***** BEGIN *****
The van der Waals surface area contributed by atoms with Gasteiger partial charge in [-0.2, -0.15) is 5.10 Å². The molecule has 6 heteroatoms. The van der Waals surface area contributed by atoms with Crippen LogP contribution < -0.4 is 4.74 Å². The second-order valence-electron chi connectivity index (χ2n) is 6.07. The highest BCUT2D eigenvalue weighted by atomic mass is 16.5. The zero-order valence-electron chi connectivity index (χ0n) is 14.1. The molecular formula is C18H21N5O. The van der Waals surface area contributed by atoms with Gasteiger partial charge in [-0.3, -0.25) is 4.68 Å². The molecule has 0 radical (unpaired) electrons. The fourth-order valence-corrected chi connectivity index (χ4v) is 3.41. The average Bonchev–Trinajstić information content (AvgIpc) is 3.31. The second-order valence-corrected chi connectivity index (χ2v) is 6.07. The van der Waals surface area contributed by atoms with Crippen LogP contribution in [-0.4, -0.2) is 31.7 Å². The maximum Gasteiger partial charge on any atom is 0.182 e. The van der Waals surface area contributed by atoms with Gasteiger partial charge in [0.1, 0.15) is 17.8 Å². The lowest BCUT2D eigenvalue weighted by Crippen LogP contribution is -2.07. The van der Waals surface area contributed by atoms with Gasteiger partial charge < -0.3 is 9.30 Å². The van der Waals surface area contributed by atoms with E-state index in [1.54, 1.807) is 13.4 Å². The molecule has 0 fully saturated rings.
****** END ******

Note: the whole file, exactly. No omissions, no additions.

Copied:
The van der Waals surface area contributed by atoms with Gasteiger partial charge in [-0.2, -0.15) is 5.10 Å². The molecule has 6 heteroatoms. The van der Waals surface area contributed by atoms with Crippen LogP contribution < -0.4 is 4.74 Å². The second-order valence-electron chi connectivity index (χ2n) is 6.07. The highest BCUT2D eigenvalue weighted by atomic mass is 16.5. The zero-order valence-electron chi connectivity index (χ0n) is 14.1. The molecular formula is C18H21N5O. The van der Waals surface area contributed by atoms with Gasteiger partial charge in [-0.3, -0.25) is 4.68 Å². The molecule has 0 radical (unpaired) electrons. The fourth-order valence-corrected chi connectivity index (χ4v) is 3.41. The average Bonchev–Trinajstić information content (AvgIpc) is 3.31. The second-order valence-corrected chi connectivity index (χ2v) is 6.07. The van der Waals surface area contributed by atoms with Crippen LogP contribution in [-0.4, -0.2) is 31.7 Å². The maximum Gasteiger partial charge on any atom is 0.182 e. The van der Waals surface area contributed by atoms with Gasteiger partial charge in [0.1, 0.15) is 17.8 Å². The lowest BCUT2D eigenvalue weighted by Crippen LogP contribution is -2.07. The van der Waals surface area contributed by atoms with Gasteiger partial charge < -0.3 is 9.30 Å². The van der Waals surface area contributed by atoms with E-state index in [1.54, 1.807) is 13.4 Å². The molecule has 0 fully saturated rings.